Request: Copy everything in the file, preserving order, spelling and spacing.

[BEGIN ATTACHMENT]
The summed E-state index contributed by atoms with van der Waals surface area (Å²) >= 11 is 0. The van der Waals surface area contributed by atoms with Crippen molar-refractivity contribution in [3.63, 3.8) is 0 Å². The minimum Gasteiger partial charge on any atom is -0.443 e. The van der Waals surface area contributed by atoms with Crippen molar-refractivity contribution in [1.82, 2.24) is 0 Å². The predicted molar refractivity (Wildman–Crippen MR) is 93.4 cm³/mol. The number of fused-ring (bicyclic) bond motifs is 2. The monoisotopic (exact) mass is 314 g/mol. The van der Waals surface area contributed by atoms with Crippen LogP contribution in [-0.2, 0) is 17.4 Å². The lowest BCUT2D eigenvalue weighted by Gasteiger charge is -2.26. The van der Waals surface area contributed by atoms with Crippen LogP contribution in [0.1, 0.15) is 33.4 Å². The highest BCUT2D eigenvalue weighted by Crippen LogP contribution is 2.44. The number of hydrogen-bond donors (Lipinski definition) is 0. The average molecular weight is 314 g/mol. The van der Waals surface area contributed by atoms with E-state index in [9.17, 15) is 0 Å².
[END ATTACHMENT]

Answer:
The summed E-state index contributed by atoms with van der Waals surface area (Å²) >= 11 is 0. The van der Waals surface area contributed by atoms with Crippen molar-refractivity contribution in [3.63, 3.8) is 0 Å². The minimum Gasteiger partial charge on any atom is -0.443 e. The van der Waals surface area contributed by atoms with Crippen molar-refractivity contribution in [1.82, 2.24) is 0 Å². The predicted molar refractivity (Wildman–Crippen MR) is 93.4 cm³/mol. The number of fused-ring (bicyclic) bond motifs is 2. The monoisotopic (exact) mass is 314 g/mol. The van der Waals surface area contributed by atoms with Crippen LogP contribution in [-0.2, 0) is 17.4 Å². The lowest BCUT2D eigenvalue weighted by Gasteiger charge is -2.26. The van der Waals surface area contributed by atoms with Crippen LogP contribution in [0.1, 0.15) is 33.4 Å². The highest BCUT2D eigenvalue weighted by Crippen LogP contribution is 2.44. The number of hydrogen-bond donors (Lipinski definition) is 0. The average molecular weight is 314 g/mol. The van der Waals surface area contributed by atoms with E-state index in [9.17, 15) is 0 Å².